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HEALTH PLUS MEDICAL CORRESPONDENT

Alarmingly, nearly 191,000 men will be diagnosed with prostate cancer in this year and roughly 30,000 men will die in the US, according to the American Cancer Society.

Data from the T&T Cancer Registry indicates that Prostate cancer accounts for 39% of cancer related deaths among men and is three times more common among Afro-Trinidadian men compared to Indo-Trinidadian men.

Prostate cancer is a form of cancer that develops in the prostate gland. This gland is a small walnut shaped gland in the pelvis of men. It is located next to the bladder and can be examined by a digital rectal exam(DRE). In its early stages, prostate cancer often has no symptoms.

Changing the narrative and nuances will save lives

Dr Satyendra Persaud, lecturer at UWI and the Urology Programme Director shares, “There are many barriers to detecting prostate cancer, more cultural and mindset as Caribbean men have concerns over the DRE and homophobic nuances.” “Only 10% of cancers detected locally were as a result of screening…we must get this number higher.” Many men put off getting a prostate exam, either because they think they are not old enough to have it or because they are afraid to have one. “But there’s no reason you should be afraid of a prostate exam and educating yourself about the exam can help you prepare for it.” If this narrative can be transformed, early screening will save lives.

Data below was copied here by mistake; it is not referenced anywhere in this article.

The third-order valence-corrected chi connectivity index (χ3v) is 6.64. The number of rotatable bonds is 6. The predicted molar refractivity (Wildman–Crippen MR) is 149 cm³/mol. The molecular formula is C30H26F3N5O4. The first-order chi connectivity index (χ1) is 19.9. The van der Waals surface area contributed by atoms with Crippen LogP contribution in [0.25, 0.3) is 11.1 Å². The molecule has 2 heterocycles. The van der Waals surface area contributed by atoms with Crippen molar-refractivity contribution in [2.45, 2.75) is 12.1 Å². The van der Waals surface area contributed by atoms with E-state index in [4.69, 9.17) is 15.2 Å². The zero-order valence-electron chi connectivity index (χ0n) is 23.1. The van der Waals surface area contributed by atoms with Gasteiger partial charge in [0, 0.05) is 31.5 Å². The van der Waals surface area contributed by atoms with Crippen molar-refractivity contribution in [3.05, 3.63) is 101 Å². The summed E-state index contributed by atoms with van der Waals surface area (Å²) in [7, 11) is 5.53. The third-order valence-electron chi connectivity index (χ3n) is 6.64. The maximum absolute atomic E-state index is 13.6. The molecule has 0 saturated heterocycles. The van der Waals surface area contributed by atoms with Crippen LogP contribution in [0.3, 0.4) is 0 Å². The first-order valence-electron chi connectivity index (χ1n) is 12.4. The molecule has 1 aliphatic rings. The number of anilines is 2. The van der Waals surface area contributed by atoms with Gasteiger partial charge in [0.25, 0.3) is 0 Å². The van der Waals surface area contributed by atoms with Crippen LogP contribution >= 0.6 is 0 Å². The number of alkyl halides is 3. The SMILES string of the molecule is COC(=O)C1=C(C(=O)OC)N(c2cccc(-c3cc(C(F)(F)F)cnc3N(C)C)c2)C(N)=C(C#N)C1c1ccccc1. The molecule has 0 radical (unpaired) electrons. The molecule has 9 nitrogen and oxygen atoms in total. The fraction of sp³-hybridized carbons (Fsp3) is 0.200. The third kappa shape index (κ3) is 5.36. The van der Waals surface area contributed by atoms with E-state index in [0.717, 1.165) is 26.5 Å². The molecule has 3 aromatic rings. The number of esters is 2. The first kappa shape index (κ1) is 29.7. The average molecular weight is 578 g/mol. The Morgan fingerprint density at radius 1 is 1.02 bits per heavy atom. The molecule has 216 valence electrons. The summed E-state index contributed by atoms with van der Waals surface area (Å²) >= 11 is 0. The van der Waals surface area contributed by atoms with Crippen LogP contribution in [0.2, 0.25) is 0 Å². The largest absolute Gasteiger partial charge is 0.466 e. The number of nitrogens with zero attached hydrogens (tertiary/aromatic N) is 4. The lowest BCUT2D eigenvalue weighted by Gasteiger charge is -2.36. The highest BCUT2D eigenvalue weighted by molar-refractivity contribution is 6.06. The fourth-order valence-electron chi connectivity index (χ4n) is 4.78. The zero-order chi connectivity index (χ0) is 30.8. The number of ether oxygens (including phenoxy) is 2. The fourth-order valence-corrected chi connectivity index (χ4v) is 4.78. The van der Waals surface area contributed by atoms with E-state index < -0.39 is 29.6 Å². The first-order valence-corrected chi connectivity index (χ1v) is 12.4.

He believes, “Afro-Trinidadian men should start at 40 as they have higher risk.”

Dr Persaud along with other urologists, advocate starting Prostate Cancer screening usually at aged 40-50. This entails an annual DRE and blood test for prostate-specific antigens (PSA) stopping at 70-75.

Cautions/Pitfalls

In general, a DRE has no risks. Most men can return to their usual activities, immediately after having a DRE. The reason most urologists advocate DRE is that there are rare instances of aggressive cancers where the PSA is low and these would only be detected on the rectal exam.

However, the PSA blood test, requires a little more preparation. PSA is a protein that helps liquefy semen. To guarantee an accurate test, a patient must not have a urine infection, must not have ejaculated for 48 hours before the test, must not have exercised heavily in the previous two days (or bicycle riding just before as this can raise PSA) nor had a prostate biopsy within the last six weeks.

What symptoms are red flags?

– Dull pain in the lower pelvic area

– Frequent urinating

– Trouble urinating, pain, burning, or weak urine flow

– Blood in the urine (Hematuria)

– Painful ejaculation

– Pain in the lower back, hips or upper thighs

– Loss of appetite

– Loss of weight

– Bone pain

Any of these symptoms warrants a timely evaluation with a health care professional.

Dr. Persaud emphasizes, “Even advanced cancers may have no symptoms, thus screening is KEY to early detection and SAVING LIVES.”

Can Prostate Cancer Be Prevented?

Embracing early screening is the top of the recommendations. Eating right, exercising, and not smoking can be good for your health and help you avoid prostate cancer. Doing things that are “heart healthy”, will also keep your prostate healthy.